• Shift of Compliance Burden to Brokers. Many of the changes from Regulation B to Regulation R, shift or introduce further burdens of recordkeeping and compliance to brokers, which will require such brokers to update and conform their policies and procedures. Several of the Regulation R exemptions will permit the SEC to judge compliance by the banks through the performance of their broker partners. This increased scrutiny will increase the cost and the risk to brokers of handling bank generated securities brokerage business.

The dominant themes pursued by the Board (and the other Federal Banking Agencies):

  • Protection of Traditional Banking Activities and Relationships. The Board went to great lengths to “persuade” the SEC that the pushout provisions of GLBA (Sections 201 and 202) were intended to preserve, without disruption, much of banks’ traditional securities activities. The success of this effort is evident throughout Regulation R, especially when compared with the provisions of previously proposed Regulation B, and banks should be pleased that the bulk of their traditional securities brokerage business is still permitted.
  • Easing of Administrative Burdens and Compliance Issues. Regulation R makes several references to eliminating restrictions on banks’ brokerage activities in order to ease administrative or compliance difficulties. A theme of banks’ comments on Regulation B (and proposed Regulation R) was that the use of the exemptions provided would cause them to incur significant new administrative burdens that would be costly and time consuming. Regulation R was responsive to this concern in some places; in others, significant burdens remain.
  • Investor Protection. In distinction to the SEC, the Federal Banking Agencies expressed skepticism that the conduct of securities brokerage activities by banks resulted in any harm to investors. Board Governor Kroszner expressly rejected any assertion that bank securities activities create any additional customer risk.

Our view of the effect of the Regulation is as set out below:

  • Functional Regulation. As ultimately implemented, Section 201 of the GLBA will do little or nothing to implement functional regulation of securities activities. For the most part; banks are permitted to conduct all of their traditional brokerage activities, albeit subject to increased procedural requirements. As far as dealer activities, taken as a whole, GLBA significantly increased the extent of banks’ permitted securities activities. Further, GLBA and the related regulations expanded the types of banking institutions that could qualify as “banks” under the Exchange Act; i.e., thrifts and savings and loans now may benefit from the bank exemptions (which may be particularly welcome to those large securities firms affiliated with thrifts). The net result of all of this would seem to be that “banks” (as now more broadly defined) have greater powers to conduct securities activities now than they did before GLBA.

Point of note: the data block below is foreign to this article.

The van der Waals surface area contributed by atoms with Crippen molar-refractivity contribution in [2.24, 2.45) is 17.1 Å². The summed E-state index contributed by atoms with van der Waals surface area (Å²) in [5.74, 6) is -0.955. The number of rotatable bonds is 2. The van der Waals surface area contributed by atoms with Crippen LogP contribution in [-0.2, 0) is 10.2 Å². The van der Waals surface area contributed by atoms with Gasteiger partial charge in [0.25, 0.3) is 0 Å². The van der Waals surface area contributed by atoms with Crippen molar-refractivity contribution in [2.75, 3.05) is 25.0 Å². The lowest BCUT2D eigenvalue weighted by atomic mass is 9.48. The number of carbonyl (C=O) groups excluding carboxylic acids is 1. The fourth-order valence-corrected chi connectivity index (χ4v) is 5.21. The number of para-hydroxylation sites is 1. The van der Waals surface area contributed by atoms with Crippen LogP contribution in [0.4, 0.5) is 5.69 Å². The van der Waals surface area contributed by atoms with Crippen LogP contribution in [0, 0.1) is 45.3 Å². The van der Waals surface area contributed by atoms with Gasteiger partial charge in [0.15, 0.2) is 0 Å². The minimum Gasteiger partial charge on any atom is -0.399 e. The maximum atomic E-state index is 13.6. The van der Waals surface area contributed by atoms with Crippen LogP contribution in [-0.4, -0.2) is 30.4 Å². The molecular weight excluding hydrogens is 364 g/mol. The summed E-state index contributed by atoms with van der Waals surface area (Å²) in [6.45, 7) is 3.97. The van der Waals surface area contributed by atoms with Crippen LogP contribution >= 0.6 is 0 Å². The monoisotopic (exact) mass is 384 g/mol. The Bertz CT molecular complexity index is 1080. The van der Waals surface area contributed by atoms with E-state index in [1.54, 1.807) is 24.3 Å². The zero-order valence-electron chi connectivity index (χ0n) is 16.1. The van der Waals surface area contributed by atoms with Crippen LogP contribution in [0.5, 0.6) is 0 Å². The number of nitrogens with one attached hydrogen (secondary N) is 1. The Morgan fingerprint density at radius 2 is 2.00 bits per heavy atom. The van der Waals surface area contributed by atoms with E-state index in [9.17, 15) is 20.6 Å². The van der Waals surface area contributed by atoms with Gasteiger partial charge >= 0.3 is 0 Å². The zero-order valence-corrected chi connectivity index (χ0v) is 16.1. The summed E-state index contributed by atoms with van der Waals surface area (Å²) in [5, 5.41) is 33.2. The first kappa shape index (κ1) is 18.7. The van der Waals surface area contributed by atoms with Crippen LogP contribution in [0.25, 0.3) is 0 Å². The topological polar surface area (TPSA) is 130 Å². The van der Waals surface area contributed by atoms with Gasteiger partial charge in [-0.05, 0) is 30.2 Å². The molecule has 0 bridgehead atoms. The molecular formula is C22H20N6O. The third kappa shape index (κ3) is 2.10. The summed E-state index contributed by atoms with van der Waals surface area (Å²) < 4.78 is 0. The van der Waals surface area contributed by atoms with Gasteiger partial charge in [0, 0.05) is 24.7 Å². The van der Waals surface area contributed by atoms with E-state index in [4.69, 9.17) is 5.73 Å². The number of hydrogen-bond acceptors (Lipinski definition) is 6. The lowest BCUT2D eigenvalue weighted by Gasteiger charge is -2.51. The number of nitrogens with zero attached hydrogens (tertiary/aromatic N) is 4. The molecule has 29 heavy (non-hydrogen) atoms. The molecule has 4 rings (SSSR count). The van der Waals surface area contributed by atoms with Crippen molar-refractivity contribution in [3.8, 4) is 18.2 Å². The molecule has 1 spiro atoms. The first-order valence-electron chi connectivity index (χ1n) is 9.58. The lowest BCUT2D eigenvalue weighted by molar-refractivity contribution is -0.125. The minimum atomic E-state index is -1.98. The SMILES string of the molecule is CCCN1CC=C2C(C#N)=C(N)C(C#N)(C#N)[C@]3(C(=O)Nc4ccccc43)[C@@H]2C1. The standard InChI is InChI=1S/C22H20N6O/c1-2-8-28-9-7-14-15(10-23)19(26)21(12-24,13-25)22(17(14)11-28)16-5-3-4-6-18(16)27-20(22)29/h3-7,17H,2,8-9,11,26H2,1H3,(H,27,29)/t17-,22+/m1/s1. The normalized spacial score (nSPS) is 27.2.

• Enforcement. Enforcement of the limitations of Regulation R against banks will now be in the hands of the Federal Banking Agencies. Given that the Federal Banking Agencies were more inclined to an expansive view of the exemptions than the SEC and in general favor examination and supervision over enforcement, it will be interesting to see the extent to which on-the-ground implementation of the Regulation is shaped by the views of the Federal Banking Agencies. As a practical matter, the views of the SEC in this regard can only be expressed to the extent that they are accepted by the Federal Banking Agencies.
  • Regulatory Cultures. The adoption of Regulation R, including the varying statements made by the regulators, makes clear the very different cultures under which the SEC and the Federal Banking Agencies act. To take but one example of this, in adopting Regulation R, the Federal Banking Agencies effectively amended Section 29(b) (the section that provides for rescission risk) of the Exchange Act to eliminate its in terrorem effect. It is very difficult to imagine the SEC or other securities regulators acting in an analogous fashion.
  • Procedures Without Purpose. In order to continue their securities agency activities, banks (and the broker-dealers to which they refer business) must now establish some fairly detailed, and no doubt, time consuming and expensive compliance procedures. These procedures would not seem to have much effect on activities in the real world -- does it really matter whether a teller can be paid a referral fee only if a customer meets with a broker, but can not be paid one contingent on the opening of a securities account? Similarly, does it matter whether Relationship Compensation is 50% of revenues, not 40%? What is the substance of any of this?
  • On the Bright Side (for Cadwalader). In order to continue their securities agency activities, banks (and the broker-dealers to which they refer business) must now establish some fairly detailed, and no doubt, time consuming and expensive compliance procedures.